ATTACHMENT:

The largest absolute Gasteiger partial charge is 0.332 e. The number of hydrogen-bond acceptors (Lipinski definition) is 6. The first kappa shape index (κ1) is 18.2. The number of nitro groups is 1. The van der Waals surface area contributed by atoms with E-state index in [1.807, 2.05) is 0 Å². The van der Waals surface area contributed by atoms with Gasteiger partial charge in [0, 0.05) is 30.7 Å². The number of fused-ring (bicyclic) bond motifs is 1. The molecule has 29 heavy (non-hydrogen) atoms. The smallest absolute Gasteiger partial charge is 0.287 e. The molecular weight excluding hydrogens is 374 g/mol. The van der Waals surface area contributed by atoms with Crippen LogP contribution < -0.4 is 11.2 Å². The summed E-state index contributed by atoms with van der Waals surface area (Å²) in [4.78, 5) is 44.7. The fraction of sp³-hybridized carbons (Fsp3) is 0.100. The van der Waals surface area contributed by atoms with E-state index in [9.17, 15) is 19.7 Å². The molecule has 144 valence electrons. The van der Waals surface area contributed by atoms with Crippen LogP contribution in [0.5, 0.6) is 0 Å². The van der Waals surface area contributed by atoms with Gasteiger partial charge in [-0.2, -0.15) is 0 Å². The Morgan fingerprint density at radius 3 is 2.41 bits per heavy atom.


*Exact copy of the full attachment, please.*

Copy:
The largest absolute Gasteiger partial charge is 0.332 e. The number of hydrogen-bond acceptors (Lipinski definition) is 6. The first kappa shape index (κ1) is 18.2. The number of nitro groups is 1. The van der Waals surface area contributed by atoms with E-state index in [1.807, 2.05) is 0 Å². The van der Waals surface area contributed by atoms with Gasteiger partial charge in [0, 0.05) is 30.7 Å². The number of fused-ring (bicyclic) bond motifs is 1. The molecule has 29 heavy (non-hydrogen) atoms. The smallest absolute Gasteiger partial charge is 0.287 e. The molecular weight excluding hydrogens is 374 g/mol. The van der Waals surface area contributed by atoms with Crippen LogP contribution < -0.4 is 11.2 Å². The summed E-state index contributed by atoms with van der Waals surface area (Å²) in [4.78, 5) is 44.7. The fraction of sp³-hybridized carbons (Fsp3) is 0.100. The van der Waals surface area contributed by atoms with E-state index in [9.17, 15) is 19.7 Å². The molecule has 144 valence electrons. The van der Waals surface area contributed by atoms with Crippen LogP contribution in [0.5, 0.6) is 0 Å². The van der Waals surface area contributed by atoms with Gasteiger partial charge in [-0.2, -0.15) is 0 Å². The Morgan fingerprint density at radius 3 is 2.41 bits per heavy atom.